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Impact of Supreme Court opinion on asset forfeiture unclear in Maryland

The U. S. Supreme Court building stands quietly before dawn in Washington. The Constitution says you can’t be tried twice for the same offense. And yet Terance Gamble is sitting in prison today because he was prosecuted separately by Alabama and the federal government for having a gun after an earlier robbery conviction. The Supreme Court is considering Gamble’s case Thursday, Dec. 6, and the outcome could have a spillover effect on the investigation into Russian meddling in the 2016 election. (AP Photo/J. David Ake, File)

The U. S. Supreme Court ruled unanimously in February that the Eighth Amendment’s excessive fines clause applies to the states. (AP photo/J. David Ake)

Last week’s unanimous Supreme Court decision that the Eighth Amendment’s excessive fines clause applies to the states is garnering praise, but it is unclear how much the decision’s impact will be felt in Maryland, where legislators have been chipping away at the practice of asset forfeiture in recent years.

Maryland law allows the government to seize property, with or without criminal charges against the owner, and file a civil forfeiture action claiming the property was used or obtained illegally.

Police say forfeiture is a vital tool in dismantling criminal organizations, but asset forfeiture opponents argue that people can lose their homes and cars without having been charged with a crime. Opponents also say it’s difficult to challenge seizures in court.

In the Supreme Court case, an Indiana man had his $42,000 Land Rover seized in connection with drug possession charges that carried a maximum fine of $10,000. The state filed a civil forfeiture lawsuit, but the high court determined the excessive fines clause applied. A trial court previously ruled against the government, saying that taking the car would be “grossly disproportional” to the offense.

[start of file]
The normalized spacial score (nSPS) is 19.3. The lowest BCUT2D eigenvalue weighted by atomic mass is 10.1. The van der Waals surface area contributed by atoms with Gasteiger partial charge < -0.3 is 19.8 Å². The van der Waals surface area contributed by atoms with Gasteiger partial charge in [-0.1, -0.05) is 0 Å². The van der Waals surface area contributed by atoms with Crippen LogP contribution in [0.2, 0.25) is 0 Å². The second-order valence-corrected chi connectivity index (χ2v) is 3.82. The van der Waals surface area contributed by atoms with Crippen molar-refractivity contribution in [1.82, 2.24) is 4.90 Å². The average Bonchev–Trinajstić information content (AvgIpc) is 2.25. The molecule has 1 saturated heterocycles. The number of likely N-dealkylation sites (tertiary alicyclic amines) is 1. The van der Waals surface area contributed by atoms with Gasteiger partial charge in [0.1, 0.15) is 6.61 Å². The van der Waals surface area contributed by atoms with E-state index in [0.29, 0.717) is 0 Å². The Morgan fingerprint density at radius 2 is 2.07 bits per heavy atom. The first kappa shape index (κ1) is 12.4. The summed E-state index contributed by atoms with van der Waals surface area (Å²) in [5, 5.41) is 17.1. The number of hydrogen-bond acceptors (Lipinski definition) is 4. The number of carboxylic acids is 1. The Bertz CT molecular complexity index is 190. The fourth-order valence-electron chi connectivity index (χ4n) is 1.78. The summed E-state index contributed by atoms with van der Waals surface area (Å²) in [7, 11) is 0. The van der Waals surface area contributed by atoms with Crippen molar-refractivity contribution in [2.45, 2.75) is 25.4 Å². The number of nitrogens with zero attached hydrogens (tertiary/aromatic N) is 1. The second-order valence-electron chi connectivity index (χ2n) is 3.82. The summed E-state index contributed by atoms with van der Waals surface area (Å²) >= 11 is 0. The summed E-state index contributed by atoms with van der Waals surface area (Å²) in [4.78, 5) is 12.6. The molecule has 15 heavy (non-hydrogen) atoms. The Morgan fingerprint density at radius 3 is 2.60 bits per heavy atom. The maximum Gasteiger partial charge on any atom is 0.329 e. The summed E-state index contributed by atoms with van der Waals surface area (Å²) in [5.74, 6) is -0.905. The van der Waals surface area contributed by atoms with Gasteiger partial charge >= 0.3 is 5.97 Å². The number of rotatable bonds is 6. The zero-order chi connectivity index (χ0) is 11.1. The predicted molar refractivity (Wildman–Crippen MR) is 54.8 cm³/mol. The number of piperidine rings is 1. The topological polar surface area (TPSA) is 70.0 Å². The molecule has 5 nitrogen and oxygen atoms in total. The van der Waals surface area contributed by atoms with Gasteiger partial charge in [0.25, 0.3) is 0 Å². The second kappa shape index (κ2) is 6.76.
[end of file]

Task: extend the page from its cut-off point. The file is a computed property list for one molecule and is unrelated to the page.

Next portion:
Samuel B. Gedge, one of the attorneys representing the Indiana man, said he expected to see the excessive fines argument raised more frequently now but does not expect it to apply to many cases.

“As a practical matter, most forfeiture cases and most cases involving fines won’t give rise to successful challenges under the excessive fines clause,” said Gedge, of the Institute for Justice in Arlington, Virginia.

Gedge called the clause “a vital safety valve” to protect citizens and said the Supreme Court case has raised its profile. Gedge also said the case had drawn attention to other, related issues, such as the systems in some states that provide a profit motive to police, who are allowed to seize property and then take possession of the funds.

“Unlike virtually every other kind of punishment, the government makes money when it fines us and seizes property,” Gedge said.

Maryland does not provide such a motive for local law enforcement, as it mandates that funds from seized property be deposited in the state’s general fund. In 2016, the law was adjusted to earmark 20 percent of any deposit for drug and alcohol treatment and education.

New laws also increase the burden on the state to prove that the owner of seized property was aware of its ties to drug crimes and to create a mechanism for the owner to contact the seizing agency and ask for the property’s return.

“Maryland has implemented some really solid reforms lately,” Gedge said.

Federal program

Recent reform efforts in Maryland have attempted to restrict when and how law enforcement agencies participate in the U.S. Department of Justice’s equitable sharing program.